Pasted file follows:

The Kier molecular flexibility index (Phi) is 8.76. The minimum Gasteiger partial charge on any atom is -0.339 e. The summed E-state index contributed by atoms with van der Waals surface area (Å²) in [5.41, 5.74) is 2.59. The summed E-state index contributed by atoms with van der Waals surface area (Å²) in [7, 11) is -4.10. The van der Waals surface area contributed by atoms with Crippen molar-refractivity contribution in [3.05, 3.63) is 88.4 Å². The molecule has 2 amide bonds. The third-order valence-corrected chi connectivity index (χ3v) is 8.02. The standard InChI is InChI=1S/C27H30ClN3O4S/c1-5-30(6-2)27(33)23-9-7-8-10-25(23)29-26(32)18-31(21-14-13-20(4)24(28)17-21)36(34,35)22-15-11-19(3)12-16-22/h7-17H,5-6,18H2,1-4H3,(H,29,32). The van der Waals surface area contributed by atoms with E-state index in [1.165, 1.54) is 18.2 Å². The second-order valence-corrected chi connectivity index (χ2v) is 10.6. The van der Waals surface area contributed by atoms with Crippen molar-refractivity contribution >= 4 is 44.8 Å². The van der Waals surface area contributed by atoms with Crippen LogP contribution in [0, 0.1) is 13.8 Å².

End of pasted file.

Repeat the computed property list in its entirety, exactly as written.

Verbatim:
The Kier molecular flexibility index (Phi) is 8.76. The minimum Gasteiger partial charge on any atom is -0.339 e. The summed E-state index contributed by atoms with van der Waals surface area (Å²) in [5.41, 5.74) is 2.59. The summed E-state index contributed by atoms with van der Waals surface area (Å²) in [7, 11) is -4.10. The van der Waals surface area contributed by atoms with Crippen molar-refractivity contribution in [3.05, 3.63) is 88.4 Å². The molecule has 2 amide bonds. The third-order valence-corrected chi connectivity index (χ3v) is 8.02. The standard InChI is InChI=1S/C27H30ClN3O4S/c1-5-30(6-2)27(33)23-9-7-8-10-25(23)29-26(32)18-31(21-14-13-20(4)24(28)17-21)36(34,35)22-15-11-19(3)12-16-22/h7-17H,5-6,18H2,1-4H3,(H,29,32). The van der Waals surface area contributed by atoms with E-state index in [1.165, 1.54) is 18.2 Å². The second-order valence-corrected chi connectivity index (χ2v) is 10.6. The van der Waals surface area contributed by atoms with Crippen molar-refractivity contribution >= 4 is 44.8 Å². The van der Waals surface area contributed by atoms with Crippen LogP contribution in [0, 0.1) is 13.8 Å².